New York Governor Andrew Cuomo announced on Tuesday that the state had officially entered into agreements providing for investments valued at a total of $4.4 billion from international tech companies Intel, IBM, GLOBALFOUNDRIES, TSMC and Samsung to develop what is being touted as the “next generation” of computer chip technology.
The five-year, multi-billion dollar investment will create and retain an estimated 6,900 jobs for the state, according to the governor’s office, with notable hiring pick-up in Albany and other areas, such as Utica, Yorktown Heights, East Fishkill and Canandaigua.
“This unprecedented private investment in New York’s economy will create thousands of jobs and make the state the epicenter for the next generation of computer chip technology,” Cuomo said in a statement.
The announcement is the latest attempt by Cuomo, who as Attorney General was often charged with investigating misbehavior on the part of Wall Street and other business interests, to strike a discernibly different tone for New York’s business community in his new role as governor. Cuomo last week announced the launch of a multi-platform campaign called “New York Open for Business,” which is intended to instill confidence in entrepreneurs by combating New York’s “anti-business” reputation among companies that may be considering relocating to or leaving the state.
“IBM, which is celebrating 100 years in New York, Intel, which is making its most significant investment in New York, as well as TSMC, Global Foundries and Samsung now recognize that the state is on its way to becoming a premier location for jobs,” Cuomo added.
The new investments will also supply a much-needed boost to the jobs and business ecosystem of upstate New York, which has long languished in its attempts to keep pace with New York City and the financial services sector as a major driver of the state’s economy. According to the governor’s office, approximately 2,000 new construction jobs will be created in and around Albany, with another 2,500 existing jobs being retained.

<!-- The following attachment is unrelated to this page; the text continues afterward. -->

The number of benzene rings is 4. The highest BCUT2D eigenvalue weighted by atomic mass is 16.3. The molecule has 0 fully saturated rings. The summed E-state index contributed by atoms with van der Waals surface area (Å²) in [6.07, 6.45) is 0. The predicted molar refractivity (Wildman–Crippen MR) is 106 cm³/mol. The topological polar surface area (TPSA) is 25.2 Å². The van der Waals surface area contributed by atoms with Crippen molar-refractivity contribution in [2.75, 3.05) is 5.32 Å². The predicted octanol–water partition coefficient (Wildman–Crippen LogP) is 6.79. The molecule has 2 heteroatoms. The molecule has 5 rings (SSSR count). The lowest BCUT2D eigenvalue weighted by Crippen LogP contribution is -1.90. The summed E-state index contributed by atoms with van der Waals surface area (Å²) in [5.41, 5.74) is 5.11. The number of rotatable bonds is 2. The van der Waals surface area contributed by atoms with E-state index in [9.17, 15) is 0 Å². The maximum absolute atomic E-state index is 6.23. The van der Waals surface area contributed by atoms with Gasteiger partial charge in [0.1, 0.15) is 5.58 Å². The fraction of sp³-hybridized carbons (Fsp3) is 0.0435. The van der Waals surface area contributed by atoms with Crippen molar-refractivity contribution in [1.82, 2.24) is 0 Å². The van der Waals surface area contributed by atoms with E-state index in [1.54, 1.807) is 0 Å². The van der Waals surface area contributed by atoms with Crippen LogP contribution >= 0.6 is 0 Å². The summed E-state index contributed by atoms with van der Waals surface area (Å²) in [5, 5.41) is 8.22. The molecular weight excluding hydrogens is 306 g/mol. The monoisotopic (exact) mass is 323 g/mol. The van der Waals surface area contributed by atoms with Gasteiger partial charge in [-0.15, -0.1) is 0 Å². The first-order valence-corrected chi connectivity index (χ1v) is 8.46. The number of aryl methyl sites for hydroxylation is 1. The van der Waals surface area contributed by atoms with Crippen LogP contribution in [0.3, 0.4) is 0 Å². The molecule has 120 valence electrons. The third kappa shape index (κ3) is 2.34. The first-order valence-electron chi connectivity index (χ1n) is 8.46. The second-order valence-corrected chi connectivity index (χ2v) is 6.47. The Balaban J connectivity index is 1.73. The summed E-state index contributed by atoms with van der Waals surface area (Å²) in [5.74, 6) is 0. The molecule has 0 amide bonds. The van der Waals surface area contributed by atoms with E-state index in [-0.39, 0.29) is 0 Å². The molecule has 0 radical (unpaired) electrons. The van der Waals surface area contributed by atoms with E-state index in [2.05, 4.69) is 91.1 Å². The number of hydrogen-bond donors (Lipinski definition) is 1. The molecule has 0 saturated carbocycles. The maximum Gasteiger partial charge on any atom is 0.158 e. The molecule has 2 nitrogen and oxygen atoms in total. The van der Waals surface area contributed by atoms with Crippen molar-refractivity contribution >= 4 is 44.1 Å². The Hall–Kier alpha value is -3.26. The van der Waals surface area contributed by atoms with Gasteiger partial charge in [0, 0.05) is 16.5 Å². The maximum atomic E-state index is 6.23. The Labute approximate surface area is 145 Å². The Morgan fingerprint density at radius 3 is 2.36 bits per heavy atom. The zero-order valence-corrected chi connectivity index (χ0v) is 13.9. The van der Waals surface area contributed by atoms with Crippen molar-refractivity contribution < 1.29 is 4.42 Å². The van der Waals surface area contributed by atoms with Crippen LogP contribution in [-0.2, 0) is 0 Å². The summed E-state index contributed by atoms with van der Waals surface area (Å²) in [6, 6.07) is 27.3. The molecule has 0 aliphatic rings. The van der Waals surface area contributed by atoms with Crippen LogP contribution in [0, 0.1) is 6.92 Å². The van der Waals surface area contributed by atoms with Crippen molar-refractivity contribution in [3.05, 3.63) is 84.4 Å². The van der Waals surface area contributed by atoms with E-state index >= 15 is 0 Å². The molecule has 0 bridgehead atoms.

And the State University of New York (SUNY) system figures to be a key player in the research and development process, with the state expected to invest a reported $400 million in the SUNY College for Nanoscale and Science Engineering (CNSE) in Albany.
“This partnership will draw on SUNY’s capacity to grow 21st century jobs and train a highly skilled, globally competitive workforce to fill those jobs,” said SUNY Chancellor Nancy L. Zimpher, who commended Cuomo for “having the vision to include public higher education in the revitalization of New York’s economy.”
Cuomo’s latest announcement follows New York Mayor Michael Bloomberg’s announcement in July of a “game changing” competition among major colleges and universities from all over the world to develop a technology campus in the city to spur further expansion of New York’s growing Silicon Alley space and attract and retain the high level of talent that has tended in the past to flee for Silicon Valley—often considered a Shangri-La among tech enthusiasts.
Thus far, Cornell, Stanford and the Massachusetts Institute of Technology have emerged as some of the leading contenders in the competition, which is officially a “request for proposals,” or RFP.
According to the governor’s office, the new investments are the result of New York’s winning out against countries in Europe, Asia and the Middle East. Officials also specified that none of the companies involved are expected to receive state funds as part of the agreement.
Said Brian Krzanich, senior vice president and general manager of manufacturing and supply chain at Intel: “This agreement puts New York on the forefront of the next generation of technological innovation.”